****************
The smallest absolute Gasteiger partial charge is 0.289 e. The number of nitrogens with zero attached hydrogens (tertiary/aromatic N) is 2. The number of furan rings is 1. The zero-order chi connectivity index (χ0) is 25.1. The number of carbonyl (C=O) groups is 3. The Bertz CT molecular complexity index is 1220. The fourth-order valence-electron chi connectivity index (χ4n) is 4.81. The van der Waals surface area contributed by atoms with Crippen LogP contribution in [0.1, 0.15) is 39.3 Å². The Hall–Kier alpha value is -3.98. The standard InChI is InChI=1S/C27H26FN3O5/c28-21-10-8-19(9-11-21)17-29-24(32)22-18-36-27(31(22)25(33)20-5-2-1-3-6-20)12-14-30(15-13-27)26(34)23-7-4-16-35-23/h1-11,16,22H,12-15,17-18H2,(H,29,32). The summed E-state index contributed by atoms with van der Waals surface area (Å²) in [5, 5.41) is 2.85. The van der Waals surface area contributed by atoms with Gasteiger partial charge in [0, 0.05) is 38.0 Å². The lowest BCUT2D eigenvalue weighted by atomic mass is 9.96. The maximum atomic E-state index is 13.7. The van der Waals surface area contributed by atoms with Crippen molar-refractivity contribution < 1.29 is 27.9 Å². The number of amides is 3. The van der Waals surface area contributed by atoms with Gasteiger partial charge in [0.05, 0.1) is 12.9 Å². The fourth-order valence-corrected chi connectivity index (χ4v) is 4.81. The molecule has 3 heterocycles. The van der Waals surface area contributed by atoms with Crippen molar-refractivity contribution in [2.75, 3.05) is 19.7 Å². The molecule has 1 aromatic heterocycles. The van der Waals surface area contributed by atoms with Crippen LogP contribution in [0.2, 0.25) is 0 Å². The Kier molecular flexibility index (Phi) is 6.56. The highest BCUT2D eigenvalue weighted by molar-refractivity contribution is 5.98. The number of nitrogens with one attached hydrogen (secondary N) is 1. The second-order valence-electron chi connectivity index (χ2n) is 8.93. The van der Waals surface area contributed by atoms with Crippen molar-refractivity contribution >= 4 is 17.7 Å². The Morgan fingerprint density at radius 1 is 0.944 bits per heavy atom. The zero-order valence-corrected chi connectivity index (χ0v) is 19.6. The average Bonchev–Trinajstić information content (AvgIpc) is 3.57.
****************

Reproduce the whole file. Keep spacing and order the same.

The smallest absolute Gasteiger partial charge is 0.289 e. The number of nitrogens with zero attached hydrogens (tertiary/aromatic N) is 2. The number of furan rings is 1. The zero-order chi connectivity index (χ0) is 25.1. The number of carbonyl (C=O) groups is 3. The Bertz CT molecular complexity index is 1220. The fourth-order valence-electron chi connectivity index (χ4n) is 4.81. The van der Waals surface area contributed by atoms with Crippen LogP contribution in [0.1, 0.15) is 39.3 Å². The Hall–Kier alpha value is -3.98. The standard InChI is InChI=1S/C27H26FN3O5/c28-21-10-8-19(9-11-21)17-29-24(32)22-18-36-27(31(22)25(33)20-5-2-1-3-6-20)12-14-30(15-13-27)26(34)23-7-4-16-35-23/h1-11,16,22H,12-15,17-18H2,(H,29,32). The summed E-state index contributed by atoms with van der Waals surface area (Å²) in [5, 5.41) is 2.85. The van der Waals surface area contributed by atoms with Gasteiger partial charge in [0, 0.05) is 38.0 Å². The lowest BCUT2D eigenvalue weighted by atomic mass is 9.96. The maximum atomic E-state index is 13.7. The van der Waals surface area contributed by atoms with Crippen molar-refractivity contribution < 1.29 is 27.9 Å². The number of amides is 3. The van der Waals surface area contributed by atoms with Gasteiger partial charge in [0.05, 0.1) is 12.9 Å². The fourth-order valence-corrected chi connectivity index (χ4v) is 4.81. The molecule has 3 heterocycles. The van der Waals surface area contributed by atoms with Crippen molar-refractivity contribution in [2.75, 3.05) is 19.7 Å². The molecule has 1 aromatic heterocycles. The van der Waals surface area contributed by atoms with Crippen LogP contribution in [0.2, 0.25) is 0 Å². The Kier molecular flexibility index (Phi) is 6.56. The highest BCUT2D eigenvalue weighted by molar-refractivity contribution is 5.98. The number of nitrogens with one attached hydrogen (secondary N) is 1. The second-order valence-electron chi connectivity index (χ2n) is 8.93. The van der Waals surface area contributed by atoms with Crippen molar-refractivity contribution >= 4 is 17.7 Å². The Morgan fingerprint density at radius 1 is 0.944 bits per heavy atom. The zero-order valence-corrected chi connectivity index (χ0v) is 19.6. The average Bonchev–Trinajstić information content (AvgIpc) is 3.57.